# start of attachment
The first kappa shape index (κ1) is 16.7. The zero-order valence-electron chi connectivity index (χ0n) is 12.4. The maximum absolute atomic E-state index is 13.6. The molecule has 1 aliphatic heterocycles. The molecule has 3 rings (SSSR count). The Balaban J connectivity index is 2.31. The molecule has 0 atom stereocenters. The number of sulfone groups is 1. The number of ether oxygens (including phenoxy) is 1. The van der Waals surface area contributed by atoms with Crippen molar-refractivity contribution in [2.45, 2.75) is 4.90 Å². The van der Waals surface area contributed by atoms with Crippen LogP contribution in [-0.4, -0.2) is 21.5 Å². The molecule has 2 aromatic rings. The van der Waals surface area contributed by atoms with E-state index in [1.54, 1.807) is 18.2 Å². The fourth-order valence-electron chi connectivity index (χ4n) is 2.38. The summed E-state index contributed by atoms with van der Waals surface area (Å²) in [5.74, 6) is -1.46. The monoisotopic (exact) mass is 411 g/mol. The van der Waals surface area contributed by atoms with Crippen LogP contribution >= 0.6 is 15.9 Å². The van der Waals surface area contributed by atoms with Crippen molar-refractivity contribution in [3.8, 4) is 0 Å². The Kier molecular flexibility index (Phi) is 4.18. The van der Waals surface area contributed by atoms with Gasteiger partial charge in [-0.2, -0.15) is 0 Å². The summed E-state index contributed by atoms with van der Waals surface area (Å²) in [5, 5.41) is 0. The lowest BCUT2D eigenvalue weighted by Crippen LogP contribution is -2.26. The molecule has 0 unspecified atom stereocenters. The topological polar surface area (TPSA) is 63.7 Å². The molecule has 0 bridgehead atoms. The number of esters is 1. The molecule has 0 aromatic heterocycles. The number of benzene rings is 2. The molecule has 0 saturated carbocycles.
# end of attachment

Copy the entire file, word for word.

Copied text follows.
The first kappa shape index (κ1) is 16.7. The zero-order valence-electron chi connectivity index (χ0n) is 12.4. The maximum absolute atomic E-state index is 13.6. The molecule has 1 aliphatic heterocycles. The molecule has 3 rings (SSSR count). The Balaban J connectivity index is 2.31. The molecule has 0 atom stereocenters. The number of sulfone groups is 1. The number of ether oxygens (including phenoxy) is 1. The van der Waals surface area contributed by atoms with Crippen molar-refractivity contribution in [2.45, 2.75) is 4.90 Å². The van der Waals surface area contributed by atoms with Crippen LogP contribution in [-0.4, -0.2) is 21.5 Å². The molecule has 2 aromatic rings. The van der Waals surface area contributed by atoms with E-state index in [1.54, 1.807) is 18.2 Å². The fourth-order valence-electron chi connectivity index (χ4n) is 2.38. The summed E-state index contributed by atoms with van der Waals surface area (Å²) in [5.74, 6) is -1.46. The monoisotopic (exact) mass is 411 g/mol. The van der Waals surface area contributed by atoms with Crippen LogP contribution >= 0.6 is 15.9 Å². The van der Waals surface area contributed by atoms with Crippen molar-refractivity contribution in [3.8, 4) is 0 Å². The Kier molecular flexibility index (Phi) is 4.18. The van der Waals surface area contributed by atoms with Gasteiger partial charge in [-0.2, -0.15) is 0 Å². The summed E-state index contributed by atoms with van der Waals surface area (Å²) in [5, 5.41) is 0. The lowest BCUT2D eigenvalue weighted by Crippen LogP contribution is -2.26. The molecule has 0 unspecified atom stereocenters. The topological polar surface area (TPSA) is 63.7 Å². The molecule has 0 bridgehead atoms. The number of esters is 1. The molecule has 0 aromatic heterocycles. The number of benzene rings is 2. The molecule has 0 saturated carbocycles.